Arthur J. Rosenthal

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Arthur J. Rosenthal took office at Harvard University Press "on October 1, 1972. Rosenthal, founder and publisher of Basic Books, took up Dumas Malone's notion of "scholarship plus" by making Harvard's list more appealing to a wider general readership beyond the academy, and establishing a trend that many other university presses were to follow some years later. Assisted by associate director for operations Brian Murphy he reduced and reorganized staff, quickly improving the financial picture. He also launched new lists in science and psychology, and professionalized the marketing strategies of the Press. Among the stellar titles published during his tenure are Bernard Bailyn's 1975 National Book Award winner, The Ordeal of Thomas Hutchinson; E.O. Wilson's On Human Nature (1978), which received the Pulitzer Prize (as did Wilson's 1990 The Ants, co-authored with Bert Hölldobler); Alfred Chandler's The Visible Hand, which received both the Pulitzer and Bancroft Prizes in 1978; Carol Gilligan's In a Different Voice (1982), which has sold over 500,000 copies; Thomas K. McCraw's Pulitzer winner, Prophets of Regulation (1984); and Jane Goodall's The Chimpanzees of Gombe (1986). Arthur Rosenthal retired from Harvard University Press in 1990, and was succeeded by William P. Sisler, formerly vice president and executive editor for humanities and social sciences at Oxford University Press (USA)." [1]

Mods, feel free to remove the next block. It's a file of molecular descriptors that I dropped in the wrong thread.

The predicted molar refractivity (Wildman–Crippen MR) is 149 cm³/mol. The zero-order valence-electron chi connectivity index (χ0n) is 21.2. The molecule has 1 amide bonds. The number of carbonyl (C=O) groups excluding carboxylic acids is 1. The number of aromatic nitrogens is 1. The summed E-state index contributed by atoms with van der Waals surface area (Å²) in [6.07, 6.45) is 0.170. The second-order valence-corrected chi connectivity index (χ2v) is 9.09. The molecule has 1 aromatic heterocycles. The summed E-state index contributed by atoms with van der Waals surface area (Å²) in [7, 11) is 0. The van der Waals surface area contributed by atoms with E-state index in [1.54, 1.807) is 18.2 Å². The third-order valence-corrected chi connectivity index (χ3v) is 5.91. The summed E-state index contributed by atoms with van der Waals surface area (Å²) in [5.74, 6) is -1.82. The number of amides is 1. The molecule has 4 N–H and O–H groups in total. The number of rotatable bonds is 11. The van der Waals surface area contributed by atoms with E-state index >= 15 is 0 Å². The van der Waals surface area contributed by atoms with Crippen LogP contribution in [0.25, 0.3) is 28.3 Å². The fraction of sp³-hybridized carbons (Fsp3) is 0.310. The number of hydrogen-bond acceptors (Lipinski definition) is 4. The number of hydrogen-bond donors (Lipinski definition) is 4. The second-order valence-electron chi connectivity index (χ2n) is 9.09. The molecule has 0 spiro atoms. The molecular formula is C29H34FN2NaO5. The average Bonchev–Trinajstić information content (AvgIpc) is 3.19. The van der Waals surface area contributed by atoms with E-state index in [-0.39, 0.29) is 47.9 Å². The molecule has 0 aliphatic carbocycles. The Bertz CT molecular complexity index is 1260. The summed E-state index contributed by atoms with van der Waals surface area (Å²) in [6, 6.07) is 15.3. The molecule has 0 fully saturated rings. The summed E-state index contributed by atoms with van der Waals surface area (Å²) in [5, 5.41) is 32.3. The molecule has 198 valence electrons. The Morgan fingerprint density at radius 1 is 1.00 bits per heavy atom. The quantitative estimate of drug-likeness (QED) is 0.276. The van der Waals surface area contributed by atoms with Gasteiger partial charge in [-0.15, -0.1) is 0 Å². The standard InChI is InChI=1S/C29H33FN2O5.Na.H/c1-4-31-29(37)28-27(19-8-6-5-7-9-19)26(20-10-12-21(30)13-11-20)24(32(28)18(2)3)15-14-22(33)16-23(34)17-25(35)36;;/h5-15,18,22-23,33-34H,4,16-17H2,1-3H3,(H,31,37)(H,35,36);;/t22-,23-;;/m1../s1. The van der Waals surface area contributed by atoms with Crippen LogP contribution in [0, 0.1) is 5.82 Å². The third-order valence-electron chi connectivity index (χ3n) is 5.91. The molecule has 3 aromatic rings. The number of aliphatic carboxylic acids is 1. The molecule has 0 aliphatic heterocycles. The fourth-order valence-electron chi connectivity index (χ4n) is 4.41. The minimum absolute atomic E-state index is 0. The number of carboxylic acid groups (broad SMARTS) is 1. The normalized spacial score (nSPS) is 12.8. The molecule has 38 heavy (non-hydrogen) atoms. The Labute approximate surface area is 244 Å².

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  1. A Brief History of Harvard University Press, Harvard University Press, accessed December 10, 2008.